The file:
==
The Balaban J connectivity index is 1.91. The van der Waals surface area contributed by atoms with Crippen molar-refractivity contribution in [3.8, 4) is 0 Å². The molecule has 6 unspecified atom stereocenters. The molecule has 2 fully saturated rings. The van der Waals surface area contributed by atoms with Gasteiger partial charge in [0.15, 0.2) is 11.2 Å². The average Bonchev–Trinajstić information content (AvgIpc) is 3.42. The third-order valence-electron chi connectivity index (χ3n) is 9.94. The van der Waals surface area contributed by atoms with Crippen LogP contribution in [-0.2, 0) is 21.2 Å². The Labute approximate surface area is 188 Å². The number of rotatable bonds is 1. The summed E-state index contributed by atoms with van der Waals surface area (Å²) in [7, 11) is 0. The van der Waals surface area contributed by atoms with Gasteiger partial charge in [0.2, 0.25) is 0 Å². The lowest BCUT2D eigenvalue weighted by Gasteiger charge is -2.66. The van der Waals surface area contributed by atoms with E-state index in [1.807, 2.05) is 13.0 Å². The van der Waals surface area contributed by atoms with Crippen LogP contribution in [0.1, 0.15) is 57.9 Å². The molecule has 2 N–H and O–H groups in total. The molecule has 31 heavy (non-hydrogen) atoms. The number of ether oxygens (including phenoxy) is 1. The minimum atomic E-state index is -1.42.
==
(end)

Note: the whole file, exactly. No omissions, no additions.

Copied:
The Balaban J connectivity index is 1.91. The van der Waals surface area contributed by atoms with Crippen molar-refractivity contribution in [3.8, 4) is 0 Å². The molecule has 6 unspecified atom stereocenters. The molecule has 2 fully saturated rings. The van der Waals surface area contributed by atoms with Gasteiger partial charge in [0.15, 0.2) is 11.2 Å². The average Bonchev–Trinajstić information content (AvgIpc) is 3.42. The third-order valence-electron chi connectivity index (χ3n) is 9.94. The van der Waals surface area contributed by atoms with Crippen LogP contribution in [-0.2, 0) is 21.2 Å². The Labute approximate surface area is 188 Å². The number of rotatable bonds is 1. The summed E-state index contributed by atoms with van der Waals surface area (Å²) in [7, 11) is 0. The van der Waals surface area contributed by atoms with Gasteiger partial charge in [0.2, 0.25) is 0 Å². The lowest BCUT2D eigenvalue weighted by Gasteiger charge is -2.66. The van der Waals surface area contributed by atoms with E-state index in [1.807, 2.05) is 13.0 Å². The van der Waals surface area contributed by atoms with Crippen LogP contribution in [0.1, 0.15) is 57.9 Å². The molecule has 2 N–H and O–H groups in total. The molecule has 31 heavy (non-hydrogen) atoms. The number of ether oxygens (including phenoxy) is 1. The minimum atomic E-state index is -1.42.